American Gaming Association Follows Bill’s Poker Blog Strategy

Pokerati posted recently regarding rumors that Senate Majority Leader Harry Reid will introduce a bill to legalizing online poker. DanM speculated:

Hmm, interesting. Now the purpose of the American Gaming Association’s shift in policy stance is becoming a bit clearer. Considering that they’re the representative voice for B/M casinos, you can see a plausible plan taking shape:

1. Let the UIGEA go into full effect June 1.
2. Eliminate the most powerful online poker operators currently in the industry (i.e. Tilt and Stars).
3. Pass a new law.
4. Let Harrah’s, the Sands, and MGM/Mirage set up shop.
5. Then let the European poker sites join the party.

Back in June of last year I wrote the following in a post titled Viva Las Vegas – Legalized Online Poker in the US:

Any legalization of online gaming will come with a regulatory body who will determine who can and cannot offer gaming to US citizens. One of the big assumptions at the moment is that because PartyPoker paid a fine that they are clean. Actually, part of the settlement was an admission of guilt. That admission may come back to haunt them if companies like Harrah’s lobby for licensing requirements that state that any company allowed to offer gaming cannot have illegally offered gaming previously. It’s a perfectly logical requirement and one that many people would agree with so I don’t think it would be too difficult for a land based casino to attempt to get it inserted into any licensing requirements.

In reality, I would be very surprised if any of the current top online poker rooms ever get a license to operate in the US. If I was Mitch Garber running Harrah’s online division I would pump as much lobbying money as it took to make sure that the licensing requirements were sufficiently stringent that all existing online poker sites would be disqualified.

Sounds like the AGA is moving the chess pieces to do exactly as I predicted. Even Party and 888 agree.

“The US will be protectionist even if it regulates, and its withdrawal from its GATS commitments means it doesn’t have to conform to any WTO regulation on internet gambling.

“There are five other states [with California] we know of that are considering regulating online poker, and we know the licences will go to US companies.” — 888 CEO, Gigi Levy

“The [egaming] world is changing as regulation takes different shape in different markets. But upcoming regulation means new entrants and competition in the market, and I worry less about direct competitors such as those sitting on this panel than I do about government-licensed operators and major media firms targeting their power markets in the future.” — Jim Ryan, CEO of Party Gaming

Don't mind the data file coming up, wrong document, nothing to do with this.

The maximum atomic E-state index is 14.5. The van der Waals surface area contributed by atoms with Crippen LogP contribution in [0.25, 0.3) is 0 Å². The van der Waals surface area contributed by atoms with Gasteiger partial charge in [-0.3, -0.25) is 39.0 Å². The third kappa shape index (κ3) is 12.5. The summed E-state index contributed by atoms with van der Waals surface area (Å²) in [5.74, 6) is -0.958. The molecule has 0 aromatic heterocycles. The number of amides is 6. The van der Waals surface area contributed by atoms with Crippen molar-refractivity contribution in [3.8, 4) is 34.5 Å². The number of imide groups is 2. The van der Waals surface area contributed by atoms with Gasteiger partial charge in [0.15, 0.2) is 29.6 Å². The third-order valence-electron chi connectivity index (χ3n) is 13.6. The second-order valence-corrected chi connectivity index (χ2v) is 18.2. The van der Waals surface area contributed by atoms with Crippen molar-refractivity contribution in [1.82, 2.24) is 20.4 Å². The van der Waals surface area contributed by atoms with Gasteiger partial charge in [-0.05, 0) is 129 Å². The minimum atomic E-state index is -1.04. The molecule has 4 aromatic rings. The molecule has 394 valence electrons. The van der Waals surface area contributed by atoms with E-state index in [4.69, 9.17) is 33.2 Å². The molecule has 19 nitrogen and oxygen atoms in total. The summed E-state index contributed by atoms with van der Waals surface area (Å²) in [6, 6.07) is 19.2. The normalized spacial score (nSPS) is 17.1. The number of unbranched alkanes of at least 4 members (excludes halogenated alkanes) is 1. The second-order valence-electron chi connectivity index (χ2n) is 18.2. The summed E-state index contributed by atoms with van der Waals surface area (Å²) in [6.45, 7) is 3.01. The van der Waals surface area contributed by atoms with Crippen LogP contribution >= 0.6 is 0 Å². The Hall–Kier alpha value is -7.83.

As Dan points out, letting the UIGEA go into effect and give the Feds a reason to go after companies like Stars and Tilt clears the playing field for brick and mortar casinos to set up and get a head start while these companies fight multi-year lawsuits trying to get back in the US market. Even “clean” operators who never offered gaming in the US will probably need to establish a US based presence and have all sorts of hurdles to clear before they can offer gaming in the US. This slows everyone down.

For instance, what if a licensing requirement was that you had to have all of your servers, staff, and operations in the US? Moving Full Tilt’s operations from Los Angeles to Dublin was about 6 months of planning and coordination. That was when they were only a fraction of the size they are today. How quickly could they move today?

This is and always has been a chess game being played by the AGA. They’ve taken the longterm approach and at the moment it looks like they’ve flanked the existing operators.

Online poker rooms have some options available to them but most of them involve partnering with the brick and mortar casinos. Someone like Stars could form a completely independent entity, Poker Stars Consulting, and basically run everything for the brick and mortars. Like a network but without the one-sided relationship that networks currently enjoy with their skins. The brick and mortars would be able to call the shots and the network would have to dance to their tune.

It should be interesting to see who moves on this first.

2 thoughts on “American Gaming Association Follows Bill’s Poker Blog Strategy”

  1. A few comments:

    (a) I think once the AGA members (especially notorious cheapskate Harrahs) start taking a closer look at the cost, difficulty and time frame of setting up a new online gaming site, they’ll find that perhaps partnering with existing “illegals” is not such a bad idea after all. It took these sites years to get their sites usable and stable (and many still are total crap, like Bodog), and even now there’s much to find fault with (e.g., PokerStars still doesn’t handle partial bets correctly in limit games), as well as the occasional crash.

    (b) I’ve had enough customer service problems with the offshore operators, including the supposedly good ones like Stars, that I won’t exactly be slitting my wrists if I can’t play on their sites any more.

    (c) I think you’re giving the AGA way too much credit. I don’t think anyone in the US b&m casino industry is smart enough to see the long-term here. I’ve never seen any evidence that the heads of the major gaming corps are good at anything other than persuading creditors to underwrite yet more acquisitions, mergers and new real estate development. I think they just finally realized how much money there were losing by trying to fight rather than join. Plus, no one will loan them money any more at the rates they used to get.

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